We sailed into Puerto Vallartaafter two relaxing days at sea. Whilst we were enjoying Breakfast another cruise ship, the Ruby Princess, followed us in, but as we had arrived first, space was at a premium and she had very little room in which to spin around 360 degrees before berthing. Her stern passed our dining room window where we could virtually see the “whites of their eyes”; another coat of paint and that would have been it!!!!!
Archaeologists have found evidence that this area was inhabited around 580BC but documented history of Puerto Vallarta starts with the Spanish invading in the early 16th centaury and, in 1524 a major battle took place, which pretty well saw off the local Indians and left the Spanish in full control. From that moment in time a town grew, firstly it was a safe haven due in part to its deep-water bay and surrounding mountains. During the 17th and 18th Centaury when there was inclement weather this area was used as a safe haven for the coastal seafarers, it also became a base for pirates.
Today Puerto Vallarta is a throbbing tourist town and stopoverport for the cruise ships. But talking to one guy, he was telling us there are many more Mexicans arriving now, mainly I suppose to the proximity of Mexico’s second largest city, Guadalajara, being fairly close by.
Having enjoyed yet another excellent leisurely breakfast we sorted ourselves and headed off to town. Naturally, waiting to accost us whilst heading out of the port were taxi Drivers, dodgy tour operators and most probably genuine ones, guides etc., etc., etc., but not for us, after all we had decided not to avail ourselves with the ship’s tours. We were going “local style” and waited at the bus stop as the centre was around 4 miles away, far too far to walk and it was getting hotter by the minute. The bus arrived, well, what could I say:we have been in some “interesting” public transport in the past but I think this takes the cherry. The buses don’t have numbers, it’s the way they are painted that tells passengers which route it is doing, and as an added aid, there is a piece of cardboard stuck on the front screen saying, in our case, “Centro”. I have to say they were normal size buses but minimal seating and as for soft furnishings, forget it. Standing was in fact the more comfortable way to travel. The roads are cobbled or not, and where not, there are large potholes. We think our driver found them all!!! Now picture this, a narrow street, two buses side by side, each trying to get in front of the other, it was as if they were starting a F1 Grand Prix and if that wasn’t enough, add in many cars, motorbikes, cycles and of course pedestrians; a 15 minute nail biting ride; all good and exciting stuff, got the adrenaline going.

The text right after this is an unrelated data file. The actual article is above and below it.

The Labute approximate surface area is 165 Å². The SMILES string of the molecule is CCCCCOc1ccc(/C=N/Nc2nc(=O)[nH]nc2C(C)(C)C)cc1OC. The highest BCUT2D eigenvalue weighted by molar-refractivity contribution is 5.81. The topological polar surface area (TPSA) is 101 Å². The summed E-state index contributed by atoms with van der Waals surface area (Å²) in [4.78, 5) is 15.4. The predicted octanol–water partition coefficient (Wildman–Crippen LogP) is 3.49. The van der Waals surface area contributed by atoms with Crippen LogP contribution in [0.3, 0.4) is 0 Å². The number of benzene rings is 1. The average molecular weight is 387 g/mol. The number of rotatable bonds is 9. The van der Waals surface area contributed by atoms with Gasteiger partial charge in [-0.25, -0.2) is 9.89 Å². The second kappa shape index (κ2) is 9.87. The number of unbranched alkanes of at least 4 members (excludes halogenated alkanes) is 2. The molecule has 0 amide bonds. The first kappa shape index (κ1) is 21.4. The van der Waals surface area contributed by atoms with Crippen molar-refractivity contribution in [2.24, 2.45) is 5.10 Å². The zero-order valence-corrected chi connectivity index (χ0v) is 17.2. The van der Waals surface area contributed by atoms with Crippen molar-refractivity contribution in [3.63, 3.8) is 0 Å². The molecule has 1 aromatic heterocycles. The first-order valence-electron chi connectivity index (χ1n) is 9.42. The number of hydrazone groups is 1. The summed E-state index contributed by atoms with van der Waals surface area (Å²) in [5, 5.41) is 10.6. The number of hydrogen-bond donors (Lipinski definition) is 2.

Having had our teeth nearly shaken out, we arrived and yes first, all we needed were facilities. We went into a small hotel, sorted what had been shaken down! Enjoyed a coffee and a yes you’ve got it a Spanish brandy, fizzy water for Christine! And we were now ready for the off. We were told there was “a” flee market worth visiting though “this” turned out to be “those”, a number of buildings housing touristy tat/souvenirs, still we got our fridge magnet having bartered it down from 6 dollars to 3; I think there was another 1$ to get off but Christine had had enough so hence, $3 paid.Next we went looking for the Cathedral that actually turned out to be a Church called “Church of our Our Lady of Guadalupe’ (well that’s in English). This church has been called one of the most enduring city’s landmarks. We found it, went inside but there was a service taking place so left. What we saw of the inside was rather plain, most un-like the R.C. churches we have seen in the past, still the church tower was rather impressive. We then walked the length of the promenade, busy with tourists, restaurants, and shops selling Tequila and yes, more souvenir shops. Along the promenade were numerous bronze statutes depicting various sea myths. We were not too sure why they had these all along the promenade but no doubt they all added to the ambience of the place.
We decided there was little more to see so ventured back from the beech towards the town, even passing a McDonald’s on the way, to find the bus back to the cruise terminal. Perhaps we should have had a taxi rather than punish ourselves again but hey, we’re tough so just got on with it. We arrived back at the bus stop we started from, put our teeth back in, re-arranged our bones then walked back onto the ship.
When we were walking out of the port earlier, numerous taxi drivers offered to take us to town; they started quoting us by the ship $20, by the time we reached the port gates it was down to around $12, we did both journeys for a total of $2 on public transport and we got to see the locals going about their daily life: no contest in our book.
Back on board we had a spot of lunch then into the Jacuzzi; unfortunately they didn’t have buttons to get the jets going and when we asked, were told if we wanted a full Jacuzzi, we had to go into the health spa!!! So, we went to the pool but unfortunately the pool hasn’t warmed up yet so gave it a miss and returned to our cabin.
We had booked a table at the “Tuscan” specialty steak restaurant but before that we went to the pool area as there was a local Mexican band on board and by heck they were very good.
We shared a table in the “Tuscan” but in reality this was un-necessary as the restaurant was only 20% full, still they were a nice couple from Oregon. We discussed the usual; Trump, Brexit, Food, cost of living, Teresa May, Jeremy Corbin etc., but we had a fun dinner and the food was great.
The show tonight wasn’t up to the standard we had come to expect, it was all mediocre singing by the resident show “boys and girls”, and unfortunately it lacked “pizzazz”
Back to our cabin as we are knackered after such a “tiring” day in the hot sun!!!!!!!!!!!!! Tomorrow we are visiting Manzanillo